4. An Oversized Dollar Bill

Jilly Ballistic dollar bill installation at Playwrights HorizonPhoto courtesy W42ST

Playwrights Horizon, the not-for-profit Off Broadway Theater has been closed since March 2020, but they’ve installed rotating art exhibitions on the front facade of its building on 42nd Street. The goal is to amplify “the shared aims of visual artists and theater-makers: pursuing social transformation, exposing contradictions of American life, and disrupting routine patterns. Our aim is to breathe new life into an established institution as we imagine our course forward.” Recently installed is an oversized $1 bill entitled “With Great Power Comes No Accountability,” designed by street artist Jilly Ballistic. On top of the dollar bill is written “Imagine 399,053 of these. Now imagine they are bodies.”

In fact, the number was updated from when it was first made, which had 352,464 deaths from COVID-19 in America. Both numbers are already outdated, as the current death count is around 443,000 in the United States. As the artist explains, “It’s difficult to conceptualize such large numbers, especially when those numbers are linked to something so tragic as these deaths. There’s a danger, though, if we don’t fully grasp the atrocity: we allow those in power to get away with murder. What better way for a politician to understand our pain than using money as a metaphor?”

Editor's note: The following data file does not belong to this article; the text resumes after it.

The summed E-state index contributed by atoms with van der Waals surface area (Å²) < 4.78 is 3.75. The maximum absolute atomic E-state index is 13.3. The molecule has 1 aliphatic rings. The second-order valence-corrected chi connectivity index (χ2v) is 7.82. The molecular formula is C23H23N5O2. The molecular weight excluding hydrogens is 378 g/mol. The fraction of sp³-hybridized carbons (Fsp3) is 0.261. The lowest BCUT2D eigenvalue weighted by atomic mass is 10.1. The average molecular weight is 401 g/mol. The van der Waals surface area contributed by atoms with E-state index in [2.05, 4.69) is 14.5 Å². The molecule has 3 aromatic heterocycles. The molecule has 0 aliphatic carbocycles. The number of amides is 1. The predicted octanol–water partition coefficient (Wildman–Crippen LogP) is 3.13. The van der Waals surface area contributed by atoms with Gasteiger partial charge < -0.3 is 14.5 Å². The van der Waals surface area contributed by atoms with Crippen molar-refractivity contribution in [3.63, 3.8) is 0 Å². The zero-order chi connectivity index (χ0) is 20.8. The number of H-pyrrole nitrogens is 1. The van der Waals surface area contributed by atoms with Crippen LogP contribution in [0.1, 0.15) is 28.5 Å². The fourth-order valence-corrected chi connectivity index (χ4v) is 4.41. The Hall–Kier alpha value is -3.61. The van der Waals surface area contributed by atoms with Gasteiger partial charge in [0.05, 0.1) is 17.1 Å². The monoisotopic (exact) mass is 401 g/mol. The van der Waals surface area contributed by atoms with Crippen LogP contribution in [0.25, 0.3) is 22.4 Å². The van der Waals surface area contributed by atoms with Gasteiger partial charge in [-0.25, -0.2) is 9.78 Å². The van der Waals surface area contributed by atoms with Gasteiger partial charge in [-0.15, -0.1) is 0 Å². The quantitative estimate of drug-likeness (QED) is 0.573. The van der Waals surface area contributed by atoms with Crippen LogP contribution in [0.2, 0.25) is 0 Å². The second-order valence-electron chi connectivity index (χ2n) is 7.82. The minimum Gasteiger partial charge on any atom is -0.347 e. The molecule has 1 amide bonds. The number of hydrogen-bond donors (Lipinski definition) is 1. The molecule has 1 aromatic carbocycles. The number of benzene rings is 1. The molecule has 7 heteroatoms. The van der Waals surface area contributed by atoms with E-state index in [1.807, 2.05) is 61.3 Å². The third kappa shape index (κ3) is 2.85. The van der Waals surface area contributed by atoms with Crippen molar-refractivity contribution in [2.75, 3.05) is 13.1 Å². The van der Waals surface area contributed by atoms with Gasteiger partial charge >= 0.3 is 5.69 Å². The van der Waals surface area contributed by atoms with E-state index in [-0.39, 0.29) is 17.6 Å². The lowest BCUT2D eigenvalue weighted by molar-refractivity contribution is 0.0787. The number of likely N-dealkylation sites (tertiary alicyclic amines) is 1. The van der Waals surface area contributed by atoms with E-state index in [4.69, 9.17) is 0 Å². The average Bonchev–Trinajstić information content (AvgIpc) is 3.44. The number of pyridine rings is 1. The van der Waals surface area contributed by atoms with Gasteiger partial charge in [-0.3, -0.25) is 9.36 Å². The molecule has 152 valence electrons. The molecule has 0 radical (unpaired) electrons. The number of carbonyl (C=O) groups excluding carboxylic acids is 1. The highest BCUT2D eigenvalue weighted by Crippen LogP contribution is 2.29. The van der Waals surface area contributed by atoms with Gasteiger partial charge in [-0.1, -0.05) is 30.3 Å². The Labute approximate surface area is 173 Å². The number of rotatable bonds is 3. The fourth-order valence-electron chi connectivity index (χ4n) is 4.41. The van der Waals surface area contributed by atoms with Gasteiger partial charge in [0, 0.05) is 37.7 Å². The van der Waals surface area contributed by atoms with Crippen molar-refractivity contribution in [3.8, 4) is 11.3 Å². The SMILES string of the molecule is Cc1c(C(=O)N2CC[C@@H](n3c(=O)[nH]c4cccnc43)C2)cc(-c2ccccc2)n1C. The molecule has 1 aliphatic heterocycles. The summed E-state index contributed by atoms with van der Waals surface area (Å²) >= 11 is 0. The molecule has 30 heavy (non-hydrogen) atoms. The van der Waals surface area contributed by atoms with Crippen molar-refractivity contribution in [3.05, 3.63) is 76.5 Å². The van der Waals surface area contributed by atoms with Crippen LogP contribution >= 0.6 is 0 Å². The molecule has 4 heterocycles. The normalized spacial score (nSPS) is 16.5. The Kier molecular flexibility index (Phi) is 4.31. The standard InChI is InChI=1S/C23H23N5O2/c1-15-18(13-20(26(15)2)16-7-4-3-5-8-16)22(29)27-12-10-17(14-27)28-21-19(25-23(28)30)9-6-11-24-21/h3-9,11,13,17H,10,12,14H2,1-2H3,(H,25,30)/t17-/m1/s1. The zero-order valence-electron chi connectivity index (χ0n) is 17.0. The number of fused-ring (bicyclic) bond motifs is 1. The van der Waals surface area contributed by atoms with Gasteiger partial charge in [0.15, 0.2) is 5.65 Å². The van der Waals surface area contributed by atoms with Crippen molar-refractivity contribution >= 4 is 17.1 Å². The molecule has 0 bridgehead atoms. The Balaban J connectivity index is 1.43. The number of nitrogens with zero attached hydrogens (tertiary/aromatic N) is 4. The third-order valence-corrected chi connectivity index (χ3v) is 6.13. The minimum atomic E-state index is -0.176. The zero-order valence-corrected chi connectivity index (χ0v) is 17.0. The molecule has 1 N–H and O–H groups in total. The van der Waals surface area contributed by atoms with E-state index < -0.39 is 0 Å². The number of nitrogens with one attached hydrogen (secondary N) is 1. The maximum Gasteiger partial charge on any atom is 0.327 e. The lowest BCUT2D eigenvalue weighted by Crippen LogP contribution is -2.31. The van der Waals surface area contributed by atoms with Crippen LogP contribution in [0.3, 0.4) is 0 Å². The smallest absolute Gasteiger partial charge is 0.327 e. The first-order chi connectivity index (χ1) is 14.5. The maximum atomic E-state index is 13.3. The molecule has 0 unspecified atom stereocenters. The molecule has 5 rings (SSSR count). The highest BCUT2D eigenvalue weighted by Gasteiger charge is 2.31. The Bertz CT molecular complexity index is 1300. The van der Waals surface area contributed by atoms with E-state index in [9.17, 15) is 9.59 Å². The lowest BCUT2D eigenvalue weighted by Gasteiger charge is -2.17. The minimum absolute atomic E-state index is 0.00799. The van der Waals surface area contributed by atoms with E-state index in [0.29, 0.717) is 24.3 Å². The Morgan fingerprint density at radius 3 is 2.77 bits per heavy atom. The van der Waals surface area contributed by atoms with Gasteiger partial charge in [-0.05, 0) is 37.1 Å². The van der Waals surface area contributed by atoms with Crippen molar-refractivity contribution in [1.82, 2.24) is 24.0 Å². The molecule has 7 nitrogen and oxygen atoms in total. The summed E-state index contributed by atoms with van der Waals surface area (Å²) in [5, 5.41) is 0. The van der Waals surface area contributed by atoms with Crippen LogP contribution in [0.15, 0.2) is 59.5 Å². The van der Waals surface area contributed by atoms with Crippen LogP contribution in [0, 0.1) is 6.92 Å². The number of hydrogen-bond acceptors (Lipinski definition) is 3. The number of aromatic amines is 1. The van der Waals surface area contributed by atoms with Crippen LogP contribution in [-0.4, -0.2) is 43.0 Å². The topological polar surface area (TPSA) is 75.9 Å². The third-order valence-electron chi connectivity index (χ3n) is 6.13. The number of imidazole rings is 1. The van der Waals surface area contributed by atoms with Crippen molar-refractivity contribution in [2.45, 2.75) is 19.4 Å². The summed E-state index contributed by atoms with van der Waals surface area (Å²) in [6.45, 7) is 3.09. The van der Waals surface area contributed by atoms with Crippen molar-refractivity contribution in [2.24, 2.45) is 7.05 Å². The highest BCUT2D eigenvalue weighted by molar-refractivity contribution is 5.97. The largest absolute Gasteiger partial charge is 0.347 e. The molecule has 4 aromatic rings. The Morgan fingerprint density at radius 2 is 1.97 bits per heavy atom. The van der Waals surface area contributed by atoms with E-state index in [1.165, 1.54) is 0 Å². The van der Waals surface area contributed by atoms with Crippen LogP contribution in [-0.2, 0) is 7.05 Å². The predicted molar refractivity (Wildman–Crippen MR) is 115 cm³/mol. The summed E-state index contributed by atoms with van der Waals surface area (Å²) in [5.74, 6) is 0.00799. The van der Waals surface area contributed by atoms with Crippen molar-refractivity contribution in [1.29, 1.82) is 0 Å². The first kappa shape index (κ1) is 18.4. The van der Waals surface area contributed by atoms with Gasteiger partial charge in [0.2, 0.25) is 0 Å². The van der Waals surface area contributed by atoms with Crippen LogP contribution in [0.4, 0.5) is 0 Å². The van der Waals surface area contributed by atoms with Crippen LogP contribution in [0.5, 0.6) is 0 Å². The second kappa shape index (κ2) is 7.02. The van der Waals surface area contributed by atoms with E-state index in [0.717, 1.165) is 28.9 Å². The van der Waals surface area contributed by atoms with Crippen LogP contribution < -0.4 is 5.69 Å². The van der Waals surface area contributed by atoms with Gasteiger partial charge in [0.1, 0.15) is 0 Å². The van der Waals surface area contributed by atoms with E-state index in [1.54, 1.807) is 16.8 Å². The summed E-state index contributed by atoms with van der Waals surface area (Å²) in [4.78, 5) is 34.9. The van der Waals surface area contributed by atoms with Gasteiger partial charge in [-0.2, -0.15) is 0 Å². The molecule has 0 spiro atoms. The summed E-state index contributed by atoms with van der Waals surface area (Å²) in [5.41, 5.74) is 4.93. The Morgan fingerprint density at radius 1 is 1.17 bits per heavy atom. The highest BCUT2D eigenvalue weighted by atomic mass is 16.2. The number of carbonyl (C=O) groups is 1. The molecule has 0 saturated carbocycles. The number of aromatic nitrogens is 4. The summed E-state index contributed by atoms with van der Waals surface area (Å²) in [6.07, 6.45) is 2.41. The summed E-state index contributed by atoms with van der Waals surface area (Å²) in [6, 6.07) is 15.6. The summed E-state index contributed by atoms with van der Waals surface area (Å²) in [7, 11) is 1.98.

5. Port Authority Bus Terminal Exhibition

Port Authority Bus Terminal exhibition at Six Summit GalleryPhoto courtesy Port Authority of New York & New Jersey

We love art exhibitions in unlikely places, and there may be no place more unlikely than the Port Authority Bus Terminal. The latest installation is inside the Six Summit Gallery, on the first floor of the bus terminal’s South Wing.

The exhibition “Journey to the Sky” showcases fifteen local and regional artists, eight from New York City, and others from New Jersey and Connecticut (with a handful from outside the area including California and abroad).

6. Sea View Mural

Spirit of Sea View Hospital MuralMiss Virginia Allen, the last living Black Angel nurse at the unveiling ceremony in January

Just in time for Black History Month, a new mural has just been unveiled at Staten Island’s Sea View Hospital. “The Spirit of Sea View” by Yana Dimitrova, depicts the hospital’s deep history dedicated to serving the most vulnerable populations of New York, including the role of the Black Angels. The project was completed under New York City Health + Hospitals Community Murals Project in partnership with the Laurie M. Tisch Illumination Fund and is located in the E. Robitzek Building at Sea View.

It consists of four panels, each highlighting significant individuals and events of Sea View’s past. In the mural, you’ll see a reference to the Delft terra cotta panels that were salvaged from the abandoned tuberculosis buildings in the hospital. One of the panels focuses on the Black Angels of Seaview Hospital who were critical in providing care for patients during the tuberculosis pandemic (the cure for tuberculosis was discovered at Sea View). Called Black Angels by their parents, around 300 of African American nurses came to Seaview from across the country between 1928 to 1960 to help patients fight tuberculosis. Although many white nurses left Seaview during the height of the pandemic, Black nurses fearlessly and heroically served patients at the risk of their own lives.